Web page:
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CLAVA (ῥόπαλον, κορύνη), a club. The shape of the club is seen in works of art relating to Hercules, who is usually represented with a club (Soph. Trach. 512; Aristoph. Frogs 47; Prop. iv. (v.) 9, 39; Ov. Met. 15.114; Her. 9.117; Suet. Nero 53), and therefore called Clavige (Ov. Met. 15.22, 284; Fast. 1.544). Hence the

Hercules wrestling with Nemean lion: the club by his side. (From a Roman lamp.)

expression “Herculi clavam subtrahere” of an impossible undertaking (Macr. 5.3.16). The club was sometimes carried, instead of the walking-stick, by certain philosophers as a mark of affectation (Sid. Ap. Ep. 4.11, 9.9; Carm. 15.197). In Homeric times, the club shod with iron, or made of bronze, was used as a mace in fighting (σιδηρείῃ κορύνη, Il. 9.141; ῥόπαλον παγχάλεον, Od. 11.375); and in the army of Xerxes the Assyrians carried wooden clubs knotted with iron (ῥόπαλα ξύλων τετυλωμένα σιδήρῳ, Hdt. 7.63). Peisistratus had a body-guard of club-bearers (κορυνηφόροι), as less invidious in a free state than δορυφόροι, or men armed with spears (Hdt. 1.59; D. L. 1.66; Plut. Sol. 30). Though the club or mace was not usual in the Greek army, it was used occasionally; and we thus read of Arcadian hoplites carrying clubs (ῥόπαλα ἔχοντες, Xen. Hell. 7.5, § 20). Both Daremberg and Saglio and Rich give a figure of Mars, from an ancient Roman fresco-painting of the Villa Albani, where the god carries a mace studded with spikes. In the Column of Trajan the club appears as the weapon of some auxiliary barbarians.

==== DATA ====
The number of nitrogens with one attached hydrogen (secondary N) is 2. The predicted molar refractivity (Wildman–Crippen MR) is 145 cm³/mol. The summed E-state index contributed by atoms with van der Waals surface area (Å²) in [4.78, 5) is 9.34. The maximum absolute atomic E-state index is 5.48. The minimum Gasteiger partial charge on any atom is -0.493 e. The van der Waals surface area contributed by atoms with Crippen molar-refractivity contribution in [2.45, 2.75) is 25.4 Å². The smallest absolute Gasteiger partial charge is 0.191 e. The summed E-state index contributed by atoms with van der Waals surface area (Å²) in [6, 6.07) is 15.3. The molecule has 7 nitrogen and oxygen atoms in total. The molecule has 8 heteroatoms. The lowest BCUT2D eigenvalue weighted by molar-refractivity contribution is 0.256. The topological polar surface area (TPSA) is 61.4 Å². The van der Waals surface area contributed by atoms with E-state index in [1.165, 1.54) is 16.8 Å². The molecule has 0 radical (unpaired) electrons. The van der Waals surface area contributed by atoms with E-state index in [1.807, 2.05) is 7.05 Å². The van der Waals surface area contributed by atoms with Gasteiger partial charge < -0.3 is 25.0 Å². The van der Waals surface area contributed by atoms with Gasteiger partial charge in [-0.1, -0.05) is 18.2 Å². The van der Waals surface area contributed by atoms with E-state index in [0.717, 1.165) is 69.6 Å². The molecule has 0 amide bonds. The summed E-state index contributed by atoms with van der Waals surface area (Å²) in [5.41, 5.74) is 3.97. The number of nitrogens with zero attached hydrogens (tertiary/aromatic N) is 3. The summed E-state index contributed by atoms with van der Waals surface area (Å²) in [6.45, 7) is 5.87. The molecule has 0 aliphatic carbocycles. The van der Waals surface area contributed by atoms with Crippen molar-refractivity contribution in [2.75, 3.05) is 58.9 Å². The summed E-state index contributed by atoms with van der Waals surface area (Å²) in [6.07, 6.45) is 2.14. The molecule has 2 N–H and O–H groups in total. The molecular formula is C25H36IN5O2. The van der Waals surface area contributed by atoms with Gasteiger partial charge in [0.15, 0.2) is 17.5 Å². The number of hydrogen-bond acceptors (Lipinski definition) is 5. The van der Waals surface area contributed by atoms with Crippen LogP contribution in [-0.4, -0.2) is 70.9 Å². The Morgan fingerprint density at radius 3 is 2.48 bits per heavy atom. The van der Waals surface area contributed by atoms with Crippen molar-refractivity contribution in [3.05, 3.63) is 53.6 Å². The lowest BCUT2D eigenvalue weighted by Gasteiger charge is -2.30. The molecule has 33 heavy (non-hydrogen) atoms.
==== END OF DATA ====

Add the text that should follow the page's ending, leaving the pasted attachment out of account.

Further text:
Among the Romans the recruits were taught to fight with a club instead of a sword, against a dummy or stake (palus) set in the ground (Cic. Sen. 16, 58; Veg. Mil. 1, 11; cf. Juv. 6.247).


hide References (12 total)
  • Cross-references from this page (12):
    • Aristophanes, Frogs, 47
    • Herodotus, Histories, 1.59
    • Herodotus, Histories, 7.63
    • Homer, Odyssey, 11.375
    • Sophocles, Trachiniae, 512
    • Xenophon, Hellenica, 7.5
    • Homer, Iliad, 9.141
    • Ovid, Metamorphoses, 15.114
    • Ovid, Metamorphoses, 15.22
    • Ovid, Metamorphoses, 15.284
    • Suetonius, Nero, 53
    • Plutarch, Solon, 30
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